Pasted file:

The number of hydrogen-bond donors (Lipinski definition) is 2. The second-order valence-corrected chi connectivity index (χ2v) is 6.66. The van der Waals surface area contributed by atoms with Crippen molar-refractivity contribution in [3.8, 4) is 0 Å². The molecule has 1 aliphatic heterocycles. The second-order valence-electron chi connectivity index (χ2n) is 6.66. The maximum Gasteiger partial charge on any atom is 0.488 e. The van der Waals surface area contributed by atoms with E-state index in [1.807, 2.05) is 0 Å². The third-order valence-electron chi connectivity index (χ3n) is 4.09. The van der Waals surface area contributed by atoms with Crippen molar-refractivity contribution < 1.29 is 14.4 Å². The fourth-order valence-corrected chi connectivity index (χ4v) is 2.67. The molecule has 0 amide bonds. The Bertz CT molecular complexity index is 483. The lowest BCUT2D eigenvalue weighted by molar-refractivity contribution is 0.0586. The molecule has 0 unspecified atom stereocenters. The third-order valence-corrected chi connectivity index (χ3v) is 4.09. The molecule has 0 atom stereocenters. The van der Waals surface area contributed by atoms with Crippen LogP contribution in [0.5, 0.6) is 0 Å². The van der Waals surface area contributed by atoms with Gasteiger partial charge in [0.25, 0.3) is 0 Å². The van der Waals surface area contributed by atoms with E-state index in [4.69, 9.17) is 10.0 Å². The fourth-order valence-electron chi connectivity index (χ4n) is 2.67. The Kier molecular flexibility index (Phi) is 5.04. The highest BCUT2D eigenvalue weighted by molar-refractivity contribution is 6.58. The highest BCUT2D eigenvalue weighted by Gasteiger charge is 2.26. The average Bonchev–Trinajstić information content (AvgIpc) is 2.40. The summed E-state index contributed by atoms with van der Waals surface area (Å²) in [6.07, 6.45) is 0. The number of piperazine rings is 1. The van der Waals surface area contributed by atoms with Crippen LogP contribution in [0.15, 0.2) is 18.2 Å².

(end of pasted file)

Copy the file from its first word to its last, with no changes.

The number of hydrogen-bond donors (Lipinski definition) is 2. The second-order valence-corrected chi connectivity index (χ2v) is 6.66. The van der Waals surface area contributed by atoms with Crippen molar-refractivity contribution in [3.8, 4) is 0 Å². The molecule has 1 aliphatic heterocycles. The second-order valence-electron chi connectivity index (χ2n) is 6.66. The maximum Gasteiger partial charge on any atom is 0.488 e. The van der Waals surface area contributed by atoms with E-state index in [1.807, 2.05) is 0 Å². The third-order valence-electron chi connectivity index (χ3n) is 4.09. The van der Waals surface area contributed by atoms with Crippen molar-refractivity contribution < 1.29 is 14.4 Å². The fourth-order valence-corrected chi connectivity index (χ4v) is 2.67. The molecule has 0 amide bonds. The Bertz CT molecular complexity index is 483. The lowest BCUT2D eigenvalue weighted by molar-refractivity contribution is 0.0586. The molecule has 0 unspecified atom stereocenters. The third-order valence-corrected chi connectivity index (χ3v) is 4.09. The molecule has 0 atom stereocenters. The van der Waals surface area contributed by atoms with Crippen LogP contribution in [0.5, 0.6) is 0 Å². The van der Waals surface area contributed by atoms with Gasteiger partial charge in [0.25, 0.3) is 0 Å². The van der Waals surface area contributed by atoms with E-state index in [4.69, 9.17) is 10.0 Å². The fourth-order valence-electron chi connectivity index (χ4n) is 2.67. The Kier molecular flexibility index (Phi) is 5.04. The highest BCUT2D eigenvalue weighted by molar-refractivity contribution is 6.58. The highest BCUT2D eigenvalue weighted by Gasteiger charge is 2.26. The average Bonchev–Trinajstić information content (AvgIpc) is 2.40. The summed E-state index contributed by atoms with van der Waals surface area (Å²) in [6.07, 6.45) is 0. The number of piperazine rings is 1. The van der Waals surface area contributed by atoms with Crippen LogP contribution in [0.15, 0.2) is 18.2 Å².